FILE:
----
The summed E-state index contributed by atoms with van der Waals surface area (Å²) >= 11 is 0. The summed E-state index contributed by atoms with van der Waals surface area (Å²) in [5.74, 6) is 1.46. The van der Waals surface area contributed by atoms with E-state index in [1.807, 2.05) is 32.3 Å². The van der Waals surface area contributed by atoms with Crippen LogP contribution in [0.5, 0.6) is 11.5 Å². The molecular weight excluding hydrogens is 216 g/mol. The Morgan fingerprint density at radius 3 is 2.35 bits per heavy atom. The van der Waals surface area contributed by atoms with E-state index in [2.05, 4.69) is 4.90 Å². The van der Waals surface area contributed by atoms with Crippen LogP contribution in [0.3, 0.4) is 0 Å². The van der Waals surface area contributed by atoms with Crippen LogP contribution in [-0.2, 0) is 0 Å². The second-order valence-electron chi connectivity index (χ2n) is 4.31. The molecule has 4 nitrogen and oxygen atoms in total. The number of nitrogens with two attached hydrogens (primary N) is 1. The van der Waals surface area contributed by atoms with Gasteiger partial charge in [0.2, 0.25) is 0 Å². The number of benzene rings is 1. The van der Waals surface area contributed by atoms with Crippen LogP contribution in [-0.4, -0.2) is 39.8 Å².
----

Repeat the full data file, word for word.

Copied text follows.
The summed E-state index contributed by atoms with van der Waals surface area (Å²) >= 11 is 0. The summed E-state index contributed by atoms with van der Waals surface area (Å²) in [5.74, 6) is 1.46. The van der Waals surface area contributed by atoms with E-state index in [1.807, 2.05) is 32.3 Å². The van der Waals surface area contributed by atoms with Crippen LogP contribution in [0.5, 0.6) is 11.5 Å². The molecular weight excluding hydrogens is 216 g/mol. The Morgan fingerprint density at radius 3 is 2.35 bits per heavy atom. The van der Waals surface area contributed by atoms with E-state index in [2.05, 4.69) is 4.90 Å². The van der Waals surface area contributed by atoms with Crippen LogP contribution in [0.3, 0.4) is 0 Å². The van der Waals surface area contributed by atoms with Crippen LogP contribution in [-0.2, 0) is 0 Å². The second-order valence-electron chi connectivity index (χ2n) is 4.31. The molecule has 4 nitrogen and oxygen atoms in total. The number of nitrogens with two attached hydrogens (primary N) is 1. The van der Waals surface area contributed by atoms with Gasteiger partial charge in [0.2, 0.25) is 0 Å². The number of benzene rings is 1. The van der Waals surface area contributed by atoms with Crippen LogP contribution in [-0.4, -0.2) is 39.8 Å².